Mrs. Dana Maury Joins SLS Faculty
My name is Dana Maury, and it is my great privilege to be joining the St. Louis Catholic School faculty as 7th and 8th grade math teacher for the remainder of the 2013-2014 year.I am joining the St. Louis Catholic School family after teaching 8th grade Algebra in the public school system at Havenview Middle School since the beginning of the school year. Prior to that, I was at home with my children for 7 years after spending 13 years in banking and finance. My husband, Stephen, and I have two wonderful daughters, Allison and Erin.We are members of Church of the Holy Communion and live in East Memphis, so it is truly a blessing for me to be at a wonderful school like St. Louis.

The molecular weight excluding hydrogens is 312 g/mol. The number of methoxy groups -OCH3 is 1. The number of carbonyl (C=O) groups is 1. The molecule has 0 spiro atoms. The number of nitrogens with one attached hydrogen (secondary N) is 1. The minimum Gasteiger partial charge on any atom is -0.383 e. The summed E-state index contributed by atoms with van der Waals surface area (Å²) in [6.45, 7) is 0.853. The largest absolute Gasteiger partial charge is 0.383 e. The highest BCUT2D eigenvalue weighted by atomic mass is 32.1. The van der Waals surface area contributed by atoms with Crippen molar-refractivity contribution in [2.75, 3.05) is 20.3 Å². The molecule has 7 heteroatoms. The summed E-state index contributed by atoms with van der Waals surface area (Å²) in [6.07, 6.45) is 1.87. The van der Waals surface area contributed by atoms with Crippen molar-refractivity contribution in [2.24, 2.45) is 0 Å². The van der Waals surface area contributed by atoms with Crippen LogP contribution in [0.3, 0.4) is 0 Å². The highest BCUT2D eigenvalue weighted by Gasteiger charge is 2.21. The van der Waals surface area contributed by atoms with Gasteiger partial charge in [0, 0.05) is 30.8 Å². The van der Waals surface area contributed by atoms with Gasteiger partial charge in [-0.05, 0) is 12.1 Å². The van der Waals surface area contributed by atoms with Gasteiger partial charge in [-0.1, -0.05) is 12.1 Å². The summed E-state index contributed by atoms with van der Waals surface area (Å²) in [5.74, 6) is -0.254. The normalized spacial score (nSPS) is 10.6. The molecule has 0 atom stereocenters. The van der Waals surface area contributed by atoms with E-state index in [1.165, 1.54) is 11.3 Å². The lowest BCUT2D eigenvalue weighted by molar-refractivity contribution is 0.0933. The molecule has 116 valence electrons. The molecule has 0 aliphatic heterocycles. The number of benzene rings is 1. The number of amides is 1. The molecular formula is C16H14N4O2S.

Fourth Grade Hosts First States Fair
The fourth grade unit on the states took a new twist this year. Students presented their projects in the “states mall” in the Orians Center gym. The fourth graders dressed as characters portraying an important aspect of their state, many even handed out food or souvenirs that represented the state. Everyone explained to visitors the history, symbols, and traditions of the state that they researched. This was a wonderful first research project and very informative for all.
St. Louis School National Junior Beta Club
is a National School of Distinction